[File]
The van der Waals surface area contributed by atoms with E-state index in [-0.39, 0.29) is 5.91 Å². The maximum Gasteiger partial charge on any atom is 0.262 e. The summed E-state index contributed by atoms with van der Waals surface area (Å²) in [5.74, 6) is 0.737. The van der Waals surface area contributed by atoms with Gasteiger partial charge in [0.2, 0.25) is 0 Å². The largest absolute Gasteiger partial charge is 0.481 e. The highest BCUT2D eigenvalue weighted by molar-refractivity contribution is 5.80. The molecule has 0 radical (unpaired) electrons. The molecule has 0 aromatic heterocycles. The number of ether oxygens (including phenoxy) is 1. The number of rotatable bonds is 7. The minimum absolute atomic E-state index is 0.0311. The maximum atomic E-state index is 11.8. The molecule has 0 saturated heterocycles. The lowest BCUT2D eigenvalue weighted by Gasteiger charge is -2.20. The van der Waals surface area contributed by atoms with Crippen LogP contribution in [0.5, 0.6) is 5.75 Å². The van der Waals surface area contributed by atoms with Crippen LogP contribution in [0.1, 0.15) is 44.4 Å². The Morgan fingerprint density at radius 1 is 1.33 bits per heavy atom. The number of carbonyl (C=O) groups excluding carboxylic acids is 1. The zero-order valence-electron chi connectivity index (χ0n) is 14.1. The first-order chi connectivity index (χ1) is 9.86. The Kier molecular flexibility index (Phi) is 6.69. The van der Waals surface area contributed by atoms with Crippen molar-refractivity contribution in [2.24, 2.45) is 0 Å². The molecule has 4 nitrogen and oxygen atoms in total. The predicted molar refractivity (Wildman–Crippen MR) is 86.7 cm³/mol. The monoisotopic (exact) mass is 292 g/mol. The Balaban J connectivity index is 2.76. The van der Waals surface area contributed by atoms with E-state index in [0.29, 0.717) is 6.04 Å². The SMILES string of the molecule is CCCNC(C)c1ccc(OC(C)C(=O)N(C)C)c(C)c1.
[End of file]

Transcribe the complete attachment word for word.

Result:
The van der Waals surface area contributed by atoms with E-state index in [-0.39, 0.29) is 5.91 Å². The maximum Gasteiger partial charge on any atom is 0.262 e. The summed E-state index contributed by atoms with van der Waals surface area (Å²) in [5.74, 6) is 0.737. The van der Waals surface area contributed by atoms with Gasteiger partial charge in [0.2, 0.25) is 0 Å². The largest absolute Gasteiger partial charge is 0.481 e. The highest BCUT2D eigenvalue weighted by molar-refractivity contribution is 5.80. The molecule has 0 radical (unpaired) electrons. The molecule has 0 aromatic heterocycles. The number of ether oxygens (including phenoxy) is 1. The number of rotatable bonds is 7. The minimum absolute atomic E-state index is 0.0311. The maximum atomic E-state index is 11.8. The molecule has 0 saturated heterocycles. The lowest BCUT2D eigenvalue weighted by Gasteiger charge is -2.20. The van der Waals surface area contributed by atoms with Crippen LogP contribution in [0.5, 0.6) is 5.75 Å². The van der Waals surface area contributed by atoms with Crippen LogP contribution in [0.1, 0.15) is 44.4 Å². The Morgan fingerprint density at radius 1 is 1.33 bits per heavy atom. The number of carbonyl (C=O) groups excluding carboxylic acids is 1. The zero-order valence-electron chi connectivity index (χ0n) is 14.1. The first-order chi connectivity index (χ1) is 9.86. The Kier molecular flexibility index (Phi) is 6.69. The van der Waals surface area contributed by atoms with Crippen molar-refractivity contribution in [2.24, 2.45) is 0 Å². The molecule has 4 nitrogen and oxygen atoms in total. The predicted molar refractivity (Wildman–Crippen MR) is 86.7 cm³/mol. The monoisotopic (exact) mass is 292 g/mol. The Balaban J connectivity index is 2.76. The van der Waals surface area contributed by atoms with E-state index in [0.29, 0.717) is 6.04 Å². The SMILES string of the molecule is CCCNC(C)c1ccc(OC(C)C(=O)N(C)C)c(C)c1.